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Albania had become part of Illyria by 400 BC and was incorporated into Roman provinces after 167 BC. Slavs began to overrun the region from 548 AD. It was captured by Bulgaria before establishment of the Kingdom of Albania by Charles of Anjou in 1271.
Briefly ceded to Serbia, it had been overrun by the Ottomans by 1431 who introduced Islam. Massive emigration to Christian countries occurred and Albania became an important Ottoman trading area. After the Empire collapsed in 1912, and under threat from neighbours, the country declared independence.
The new kingdom was invaded by Italy in 1939 before falling under Nazi rule in 1943. Civil war between communists and nationalists led to a socialist republic being established in 1945. The government isolated the country from the international community and reformed it into a strict communist society.
In 1991 this Socialist Republic collapsed and after several years of economic turmoil some political stability was achieved. Free-market reforms have now opened Albania to foreign investment with the service sector dominating the economy.
Most of Albania is mountainous. The highest mountain is Korab on the Macedonian border, at 2,764m. A narrow coastal plain lies along the Adriatic and Ionian Seas.
The country forms part of a foreland fold and thrust belt that includes Mesozoic to Eocene carbonate sequences of the Ionian Basin incorporated into thrust sheets over the Apulia foreland in the southwest. These are overlain by foreland basin deposits of the Durresi Basin in the northwest. The region is seismically active between the Dinarides and the Hellenides tectonic zones and sediments are highly disrupted.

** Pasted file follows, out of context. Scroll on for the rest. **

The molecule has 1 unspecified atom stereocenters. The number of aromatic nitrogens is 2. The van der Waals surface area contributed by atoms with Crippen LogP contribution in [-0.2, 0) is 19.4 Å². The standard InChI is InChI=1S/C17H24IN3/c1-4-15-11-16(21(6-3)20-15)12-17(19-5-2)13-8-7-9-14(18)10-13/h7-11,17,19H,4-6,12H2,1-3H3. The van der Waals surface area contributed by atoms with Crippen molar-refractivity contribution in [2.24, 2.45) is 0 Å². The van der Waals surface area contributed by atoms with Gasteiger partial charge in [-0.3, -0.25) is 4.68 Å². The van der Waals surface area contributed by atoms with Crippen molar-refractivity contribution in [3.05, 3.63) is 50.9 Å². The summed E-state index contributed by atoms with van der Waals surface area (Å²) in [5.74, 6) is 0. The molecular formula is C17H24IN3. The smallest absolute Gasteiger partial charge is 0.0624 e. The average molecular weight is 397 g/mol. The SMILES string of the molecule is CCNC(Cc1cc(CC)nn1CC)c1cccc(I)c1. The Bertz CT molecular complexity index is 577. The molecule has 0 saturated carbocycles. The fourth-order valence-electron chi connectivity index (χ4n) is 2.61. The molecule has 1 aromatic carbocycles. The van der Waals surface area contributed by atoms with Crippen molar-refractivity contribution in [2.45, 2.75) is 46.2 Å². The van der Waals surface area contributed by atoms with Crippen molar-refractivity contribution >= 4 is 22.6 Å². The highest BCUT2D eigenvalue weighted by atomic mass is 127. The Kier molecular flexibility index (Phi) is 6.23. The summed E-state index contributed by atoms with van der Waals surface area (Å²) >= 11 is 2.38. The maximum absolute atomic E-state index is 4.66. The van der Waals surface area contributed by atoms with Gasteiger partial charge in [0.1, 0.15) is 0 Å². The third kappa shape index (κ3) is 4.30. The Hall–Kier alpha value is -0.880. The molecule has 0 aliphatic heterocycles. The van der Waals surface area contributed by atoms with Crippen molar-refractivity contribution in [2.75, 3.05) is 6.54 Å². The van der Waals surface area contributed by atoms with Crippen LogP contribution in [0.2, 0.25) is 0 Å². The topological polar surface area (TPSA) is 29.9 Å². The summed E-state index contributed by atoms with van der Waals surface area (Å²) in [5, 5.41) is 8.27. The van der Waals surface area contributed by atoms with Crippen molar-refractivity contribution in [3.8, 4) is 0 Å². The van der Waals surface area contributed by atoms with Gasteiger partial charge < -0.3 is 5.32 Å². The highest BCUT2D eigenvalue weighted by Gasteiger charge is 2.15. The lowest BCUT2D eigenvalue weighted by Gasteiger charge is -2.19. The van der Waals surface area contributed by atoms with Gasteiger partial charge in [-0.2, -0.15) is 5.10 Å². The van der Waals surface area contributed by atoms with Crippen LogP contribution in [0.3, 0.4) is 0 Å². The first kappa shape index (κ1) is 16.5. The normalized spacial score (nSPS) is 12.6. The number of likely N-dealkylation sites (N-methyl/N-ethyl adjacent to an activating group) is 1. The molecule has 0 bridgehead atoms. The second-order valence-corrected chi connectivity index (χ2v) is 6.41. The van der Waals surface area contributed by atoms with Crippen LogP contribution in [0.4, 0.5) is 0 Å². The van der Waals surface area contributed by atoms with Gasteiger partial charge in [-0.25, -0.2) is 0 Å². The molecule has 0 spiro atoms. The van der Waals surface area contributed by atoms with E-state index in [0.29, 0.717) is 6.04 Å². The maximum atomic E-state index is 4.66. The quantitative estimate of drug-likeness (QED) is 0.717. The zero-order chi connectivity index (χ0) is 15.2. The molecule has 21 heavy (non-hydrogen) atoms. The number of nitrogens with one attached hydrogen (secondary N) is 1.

Oil and gas fields in onshore western Albania all lie in the northern Durresi and southern Ionian basins. Albania produced some oil in 1918 to 1920 with commercial production eventually beginning in 1934 from a central area of the Durresi basin. Most is heavy oil from the Patos Marinze field. The first discoveries in the Ionian basin were in the 1960s however, production from these complex fields has never matched that of Patos Marinze.
Before 1991 Albania was short of both capital and technology but increases in output have since been achieved with application of better production methods in the heavy oil area. Nevertheless output is unlikely to recover to former levels. Offshore, interest in the Adriatic Sea has increased in recent years and some exploration may be expected in the long term although no production is forecast by Globalshift.
Albania is installing new infrastructure to use associated gas from its onshore oil fields and possible new discoveries and the country has begun to consume some of its previously flared gas.
Map and National Flag
Old heavy oil field
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Land area (sq kms)
Oil prod (000s b/d)
Gas prod (bcm/yr)
Oil cons (000s b/d)
Gas cons (bcm/yr)
Albania is a parliamentary democracy. The head of state is the President, elected to a 5-year term by the Assembly. The President appoints the Chairman (prime minister) of the Council of Ministers (cabinet).
Elections are held every 4 years to the 140-member unicameral People’s Assembly of the Republic
In 2014, the Republic of Albania became an official candidate for accession to the EU.
The Ministry of Energy & Industry oversees the oil and gas industry.
Albpetrol, answering directly to the Ministry, is the state-owned production and marketing company which monitors petroleum agreements. It was created in 1993 and the government is now trying to privatise the organisation.
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